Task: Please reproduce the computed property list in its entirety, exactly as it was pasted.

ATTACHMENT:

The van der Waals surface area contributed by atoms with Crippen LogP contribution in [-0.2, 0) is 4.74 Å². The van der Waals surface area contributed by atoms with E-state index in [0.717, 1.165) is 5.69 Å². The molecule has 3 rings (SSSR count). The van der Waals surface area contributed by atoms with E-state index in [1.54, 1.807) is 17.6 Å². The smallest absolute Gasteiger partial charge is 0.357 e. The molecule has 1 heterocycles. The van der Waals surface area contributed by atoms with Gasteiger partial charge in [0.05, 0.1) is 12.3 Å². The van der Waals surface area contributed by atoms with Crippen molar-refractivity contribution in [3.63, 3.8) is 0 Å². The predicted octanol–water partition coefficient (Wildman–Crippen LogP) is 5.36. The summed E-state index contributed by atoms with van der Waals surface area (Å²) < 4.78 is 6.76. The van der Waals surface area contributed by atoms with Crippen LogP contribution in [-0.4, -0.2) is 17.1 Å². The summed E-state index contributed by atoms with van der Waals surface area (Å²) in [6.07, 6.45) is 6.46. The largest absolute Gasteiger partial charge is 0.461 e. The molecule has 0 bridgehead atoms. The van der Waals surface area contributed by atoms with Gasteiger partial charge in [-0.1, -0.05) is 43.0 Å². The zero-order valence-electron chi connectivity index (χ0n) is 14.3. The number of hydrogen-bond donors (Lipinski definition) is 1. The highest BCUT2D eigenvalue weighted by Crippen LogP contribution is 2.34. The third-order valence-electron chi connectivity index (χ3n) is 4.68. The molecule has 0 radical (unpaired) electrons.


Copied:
The van der Waals surface area contributed by atoms with Crippen LogP contribution in [-0.2, 0) is 4.74 Å². The van der Waals surface area contributed by atoms with E-state index in [0.717, 1.165) is 5.69 Å². The molecule has 3 rings (SSSR count). The van der Waals surface area contributed by atoms with E-state index in [1.54, 1.807) is 17.6 Å². The smallest absolute Gasteiger partial charge is 0.357 e. The molecule has 1 heterocycles. The van der Waals surface area contributed by atoms with Gasteiger partial charge in [0.05, 0.1) is 12.3 Å². The van der Waals surface area contributed by atoms with Crippen molar-refractivity contribution in [3.63, 3.8) is 0 Å². The predicted octanol–water partition coefficient (Wildman–Crippen LogP) is 5.36. The summed E-state index contributed by atoms with van der Waals surface area (Å²) < 4.78 is 6.76. The van der Waals surface area contributed by atoms with Crippen LogP contribution in [-0.4, -0.2) is 17.1 Å². The summed E-state index contributed by atoms with van der Waals surface area (Å²) in [6.07, 6.45) is 6.46. The largest absolute Gasteiger partial charge is 0.461 e. The molecule has 0 bridgehead atoms. The van der Waals surface area contributed by atoms with Gasteiger partial charge in [-0.1, -0.05) is 43.0 Å². The zero-order valence-electron chi connectivity index (χ0n) is 14.3. The number of hydrogen-bond donors (Lipinski definition) is 1. The highest BCUT2D eigenvalue weighted by Crippen LogP contribution is 2.34. The third-order valence-electron chi connectivity index (χ3n) is 4.68. The molecule has 0 radical (unpaired) electrons.